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Raytheon Prep to Test New Electronic Jammer

by Kris Osborn on July 14, 2014

130511-N-RG587-182FARNBOROUGH, England — Raytheon engineers are preparing for the first planned flight of a prototype Next-Generation Jammer pod aboard a Gulfstream jet this coming September, company officials said July 14 at the Farnborough International Airshow here.

Technology development of the Next-Generation Jammer, or NGJ, was awarded to Raytheon in July of last year through a $279 million Navy contract. The new jammer will bring a new suite of offensive and defensive electronic warfare technologies to the F-18 fighter jet.

“Now with Next Generation Jammer you have the ability to respond to threats and create combinations of beams and techniques very rapidly. You can deal with very dense, dynamic threat environments,” said Travis Slocumb, vice president of EW systems, Raytheon space and airborne systems.

The NGJ is slated to replace the existing ALQ-99 jammers now outfitted onto specially configured Super Hornet fighters called E/A-18G Growler aircraft. The new jammer, slated to be ready by 2020, is being engineered with multiple high efficiency power amplifiers. It is designed to operate in a range of different frequencies, reach dynamic ranges and jam a variety of targets at the same time, Slocumb said.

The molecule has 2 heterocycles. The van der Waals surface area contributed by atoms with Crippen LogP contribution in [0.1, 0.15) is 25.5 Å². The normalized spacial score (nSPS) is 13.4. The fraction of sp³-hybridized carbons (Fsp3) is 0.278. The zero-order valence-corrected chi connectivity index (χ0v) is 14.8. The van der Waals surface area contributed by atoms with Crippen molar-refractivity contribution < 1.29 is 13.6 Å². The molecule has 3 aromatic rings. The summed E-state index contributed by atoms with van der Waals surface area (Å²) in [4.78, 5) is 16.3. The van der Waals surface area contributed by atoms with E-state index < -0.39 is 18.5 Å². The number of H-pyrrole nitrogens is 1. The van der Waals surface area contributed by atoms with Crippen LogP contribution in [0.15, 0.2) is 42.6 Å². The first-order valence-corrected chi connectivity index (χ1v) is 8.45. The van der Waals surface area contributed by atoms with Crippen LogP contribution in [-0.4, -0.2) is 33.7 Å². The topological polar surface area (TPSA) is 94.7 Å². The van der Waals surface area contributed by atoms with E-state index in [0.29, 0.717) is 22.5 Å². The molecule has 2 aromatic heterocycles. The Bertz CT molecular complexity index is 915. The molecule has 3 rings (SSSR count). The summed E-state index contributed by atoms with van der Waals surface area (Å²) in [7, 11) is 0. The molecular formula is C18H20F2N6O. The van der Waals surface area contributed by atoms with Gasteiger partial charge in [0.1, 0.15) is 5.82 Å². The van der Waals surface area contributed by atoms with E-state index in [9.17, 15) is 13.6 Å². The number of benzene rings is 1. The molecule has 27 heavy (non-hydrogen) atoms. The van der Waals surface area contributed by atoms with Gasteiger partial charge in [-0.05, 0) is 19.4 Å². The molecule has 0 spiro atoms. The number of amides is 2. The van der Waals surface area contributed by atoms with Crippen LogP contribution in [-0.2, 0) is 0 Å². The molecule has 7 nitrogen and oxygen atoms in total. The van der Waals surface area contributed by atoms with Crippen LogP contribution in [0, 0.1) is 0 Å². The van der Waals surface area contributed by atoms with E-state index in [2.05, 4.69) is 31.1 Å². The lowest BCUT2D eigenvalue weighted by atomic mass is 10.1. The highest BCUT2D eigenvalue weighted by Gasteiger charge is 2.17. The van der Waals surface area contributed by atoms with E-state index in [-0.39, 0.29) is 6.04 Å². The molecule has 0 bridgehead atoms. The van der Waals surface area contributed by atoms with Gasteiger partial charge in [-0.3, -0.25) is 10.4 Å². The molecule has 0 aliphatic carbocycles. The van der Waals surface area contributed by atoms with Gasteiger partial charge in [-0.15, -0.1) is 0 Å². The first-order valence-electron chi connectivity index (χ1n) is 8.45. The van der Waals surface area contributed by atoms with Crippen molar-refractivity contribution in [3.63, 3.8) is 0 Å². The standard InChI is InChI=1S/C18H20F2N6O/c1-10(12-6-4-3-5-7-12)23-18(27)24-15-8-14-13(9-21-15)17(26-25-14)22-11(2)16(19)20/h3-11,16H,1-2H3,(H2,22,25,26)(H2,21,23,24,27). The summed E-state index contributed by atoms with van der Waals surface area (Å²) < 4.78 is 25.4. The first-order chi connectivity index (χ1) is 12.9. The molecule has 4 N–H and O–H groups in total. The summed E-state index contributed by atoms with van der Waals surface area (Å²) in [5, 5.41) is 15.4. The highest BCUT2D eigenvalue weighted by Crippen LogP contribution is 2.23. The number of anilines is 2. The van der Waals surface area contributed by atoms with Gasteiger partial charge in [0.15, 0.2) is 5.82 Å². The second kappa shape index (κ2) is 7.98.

The EW technologies of the NGJ are tailorable, meaning various combinations of beams can be adjusted depending upon what makes the most sense for the threat, Slocumb explained.

“It is a very powerful system,” he added.

EW jammers on Growler aircraft can be used defensively to help identify the location of a signal from an enemy air defense system on the ground. The system could also help jam the signals or receivers of air defenses or potentially locate and jam signals from other aircraft.

Raytheon officials said now is a crucial time to develop the next-generation of electronic warfare.

“Many of the EW platforms that fought in Desert Storm and Kosovo are reaching their service life level. The enemy has not stopped evolving his threat signal. It is not just the US that is looking at EW – it is global,” said Cesar Rodriguez, director of business development, air warfare systems, Raytheon missile systems.

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